The Potential Tribulations of the China International Commercial Court (CICC)

In 2013, China’s President, Xi Jinping, announced the “New Silk Road,” which would be the largest infrastructure development from East Asia to Europe. It was later coined as the Belt and Road Initiative (BRI). The Belt and Road would consist of not only physical infrastructure but also fifty special economic zones. To date, roughly 60 countries have demonstrated interest in, or signed onto, this initiative. With a significant amount of the world’s population on board with BRI, there are plenty of disputes that can arise. Thus, on July 1, 2018 China announced its creation of the China International Commercial Court (CICC). The CICC is comprised of three tribunals in Shenzhen, Beijing, and Xi’an. The goal is to have a “one stop shop” for litigation, mediation, and arbitration.

Recently, Zachary Mollengarden, a legal scholar and former Law Clerk for the U.S. Court of Appeals for the Eleventh Circuit, published an article titled, One-Stop’ Dispute Resolution on The Belt and Road: Toward an International Commercial Court with Chinese Characteristics. The article discusses the CICC, and theories behind the reasoning to create the CICC, as well as its potential drawbacks. One of the biggest disadvantages that stood out was with the “med-arb” process. Med-arb refers to the use of mediation and arbitration as a dispute resolution in the same consolidated proceeding. This means that if mediation in the CICC is not successful, the mediator will then serve as the arbitrator in the subsequent arbitration proceeding. This raises concerns around the impartiality of arbitrators. If the mediator switches hats to the arbitrator, the mediator will already have had ex ante communications with the parties, which could potentially taint the arbitral proceeding.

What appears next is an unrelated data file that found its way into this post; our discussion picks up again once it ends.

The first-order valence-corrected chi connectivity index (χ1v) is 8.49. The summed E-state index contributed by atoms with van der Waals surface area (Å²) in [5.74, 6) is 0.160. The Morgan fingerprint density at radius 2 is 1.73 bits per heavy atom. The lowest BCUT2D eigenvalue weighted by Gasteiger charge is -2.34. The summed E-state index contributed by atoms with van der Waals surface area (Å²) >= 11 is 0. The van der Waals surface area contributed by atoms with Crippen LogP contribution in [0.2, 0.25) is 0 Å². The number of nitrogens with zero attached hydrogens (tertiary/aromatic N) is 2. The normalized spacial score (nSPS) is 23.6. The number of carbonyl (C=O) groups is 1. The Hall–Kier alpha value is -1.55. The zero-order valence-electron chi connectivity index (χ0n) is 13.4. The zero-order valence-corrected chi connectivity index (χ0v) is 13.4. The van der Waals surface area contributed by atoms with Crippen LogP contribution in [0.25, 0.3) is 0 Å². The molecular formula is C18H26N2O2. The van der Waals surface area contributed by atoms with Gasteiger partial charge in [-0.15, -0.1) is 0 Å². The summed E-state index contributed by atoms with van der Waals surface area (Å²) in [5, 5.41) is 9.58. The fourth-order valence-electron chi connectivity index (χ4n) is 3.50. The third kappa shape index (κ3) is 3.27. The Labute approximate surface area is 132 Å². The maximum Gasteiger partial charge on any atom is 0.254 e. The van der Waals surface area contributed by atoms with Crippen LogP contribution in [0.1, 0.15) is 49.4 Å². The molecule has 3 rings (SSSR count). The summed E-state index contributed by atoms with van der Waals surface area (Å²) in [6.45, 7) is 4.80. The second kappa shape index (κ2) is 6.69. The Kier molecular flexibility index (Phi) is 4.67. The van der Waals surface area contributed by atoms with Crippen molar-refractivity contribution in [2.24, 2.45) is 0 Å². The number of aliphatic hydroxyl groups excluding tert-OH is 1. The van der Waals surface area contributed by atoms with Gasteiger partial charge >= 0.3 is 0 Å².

Furthermore, there is a notable lack of diversity in the panel of judges. All of the judges will be of Chinese Nationality. Given that over 60 countries could bring claims forward under the auspices of the CICC, this seems unfair. The lack of diversity in the panel of judges could cause an implicit bias or taint the perception of impartiality. The China International Commercial Court (CICC): A New Chapter for Resolving International Commercial Disputes in China discusses how the lack in diversity will be mitigated by the International Commercial Expert Committee (ICEC). The article claims that the ICEC will be comprised of different experts from various legal backgrounds and geographical locations.  The ICEC will likely only assist with mediation proceedings by serving as mediators, helping explain rules and clarifying international law, and assisting with issues related to the CICC and interpreting policies. Nevertheless, the ICEC is not enough to mitigate the issues with diversity and inclusion across the board. While China is not likely to change its policy on who can serve as a judge, it is a point of contention that should be considered by the countries involved in the BRI. 

These are only two of the problems with the CICC, and there are likely many more issues that will arise and require additional attention. In theory, a “one stop shop” forum sounds ideal, but when issues of impartiality and diversity are not accounted for, it could be more problematic than helpful.

By Susan Farhang, Article Editor


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